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What spin has done for my mental health

What spin has done for my mental health

I feel like most of us remember our first spin class.

You were probably terrified (or was that just me?) Pumps and dips were new methods of torture and suddenly, Amy Schumer going fully delirious after her first (attempted) SoulCycle class was starting to make a lot of sense (thank you, I Feel Pretty).

Do you remember anything else about the day of your first spin class?

Because I can’t. Well, I know that I was clipping into a stationary bike for a Sweat Date as part of a job interview. But past that? Most days around that time are a blur to me. There was a consistent haze of sadness that overshadowed everything I was doing. It felt like I was functioning at less than half of my actual capacity- and that was on the days where I actually left my bed.

I didn’t get the job, but I got a piece of my life back that I didn’t realize I desperately needed.

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For a little over a decade, I have struggled on and off with mental illness. It’s hard for me to remember a time where I wasn’t living with the shadow of an eating disorder, riding waves of depression and anxiety. Even with knowing that something was wrong, it still took years for me to start seeking the treatment I deserved. By finding things that I loved to do, my reasons to keep living a fulfilled life grew. That’s where spin came in. Easily enough, sitting in a dark room with a bunch of sweaty strangers made that list for me.

Walking into the spin room meant walking away from negative self-talk, harsh self-judgment, and my feelings of worthlessness. I could say that I was genuinely happy during class and always had a high when I left. Spinning forced me to take better care of my physical well-being because the bike demanded it. There was a reason for me to focus on what my body could do and not what it looked like. I would look at the Stronger Than Yesterday neon sign at 6:00 am and be reminded I successfully made it through another night.

It crushed me when I had to cancel classes because I had worn my body so thin that I couldn’t spin safely. That motivated me to keep getting better, especially on the days when it felt like a battle I didn’t have a chance at winning. Even though I was living with an illness that thrives off isolation, I never felt alone with the bikergang. Over time and with a lot of therapy, I started having more good days than sad ones. Having energy became a new normal I had lost for a long time. And when I hit a low again, I knew I could always tune in and clip out to feel better for at least 50 minutes.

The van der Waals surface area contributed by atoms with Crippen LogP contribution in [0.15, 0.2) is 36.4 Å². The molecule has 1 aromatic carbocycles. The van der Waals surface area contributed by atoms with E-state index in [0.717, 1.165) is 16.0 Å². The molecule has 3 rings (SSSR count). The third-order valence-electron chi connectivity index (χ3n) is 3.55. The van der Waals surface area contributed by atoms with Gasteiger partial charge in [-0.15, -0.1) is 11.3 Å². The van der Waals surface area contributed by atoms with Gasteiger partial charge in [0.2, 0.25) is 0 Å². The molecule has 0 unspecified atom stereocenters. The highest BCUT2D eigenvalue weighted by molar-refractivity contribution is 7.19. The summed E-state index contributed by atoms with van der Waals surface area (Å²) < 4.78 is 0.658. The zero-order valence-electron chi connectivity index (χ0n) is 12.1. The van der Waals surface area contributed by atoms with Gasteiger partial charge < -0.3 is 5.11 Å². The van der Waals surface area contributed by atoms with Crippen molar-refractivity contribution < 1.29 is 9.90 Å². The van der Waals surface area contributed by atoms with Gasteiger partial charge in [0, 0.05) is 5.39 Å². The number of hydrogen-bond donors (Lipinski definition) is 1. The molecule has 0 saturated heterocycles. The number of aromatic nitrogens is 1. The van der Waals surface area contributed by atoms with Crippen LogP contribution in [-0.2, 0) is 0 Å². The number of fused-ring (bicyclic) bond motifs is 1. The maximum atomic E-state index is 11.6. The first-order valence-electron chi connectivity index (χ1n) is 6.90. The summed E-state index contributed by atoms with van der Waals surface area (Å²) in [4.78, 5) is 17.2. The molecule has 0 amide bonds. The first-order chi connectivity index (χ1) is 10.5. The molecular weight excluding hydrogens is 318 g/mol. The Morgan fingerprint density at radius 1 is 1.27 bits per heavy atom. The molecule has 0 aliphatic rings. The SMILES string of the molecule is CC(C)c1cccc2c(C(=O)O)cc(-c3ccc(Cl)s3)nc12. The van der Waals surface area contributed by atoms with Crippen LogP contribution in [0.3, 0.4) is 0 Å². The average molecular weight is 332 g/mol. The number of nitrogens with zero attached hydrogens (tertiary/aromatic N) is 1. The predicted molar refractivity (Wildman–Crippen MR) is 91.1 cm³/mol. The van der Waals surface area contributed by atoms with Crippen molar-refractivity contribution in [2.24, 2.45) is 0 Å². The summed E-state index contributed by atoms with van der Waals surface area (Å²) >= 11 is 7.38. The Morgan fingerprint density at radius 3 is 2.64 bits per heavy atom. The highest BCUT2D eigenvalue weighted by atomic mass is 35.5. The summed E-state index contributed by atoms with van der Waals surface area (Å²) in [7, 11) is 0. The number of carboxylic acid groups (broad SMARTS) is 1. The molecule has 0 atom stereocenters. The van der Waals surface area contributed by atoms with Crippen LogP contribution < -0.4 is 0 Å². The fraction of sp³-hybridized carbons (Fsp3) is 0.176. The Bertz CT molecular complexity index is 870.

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YEG-Cycle is so much more than a spin studio to me, somewhere I could feel at home. I never would have guessed that the relationships I’ve built around a love for a spinning wheel would have such a major impact on my life. It’s a place where I know that it’s okay for me not to be okay. Mental illness may have a lifelong impact on me, and knowing there are spots where I will always be accepted- regardless of how well I am doing, means everything to me.

Mental illness is lonely, isolating, and can make you feel there is no help.  While there are many barriers to access treatment for mental health issues there are also so many groups and organizations trying to bridge the gap.  National Depression Screening Day is an initiative led by Calgary Counselling Centre. During the week of October 1–7, 2018 Calgary Counselling Centre is looking to raise awareness around depression and the impact it has on Albertans. During this time, their online depression-screening tool will open. This quick, free and anonymous depression-screening test can be taken from any computer or mobile device.

Take the test between October 1-7, 2018 by visiting: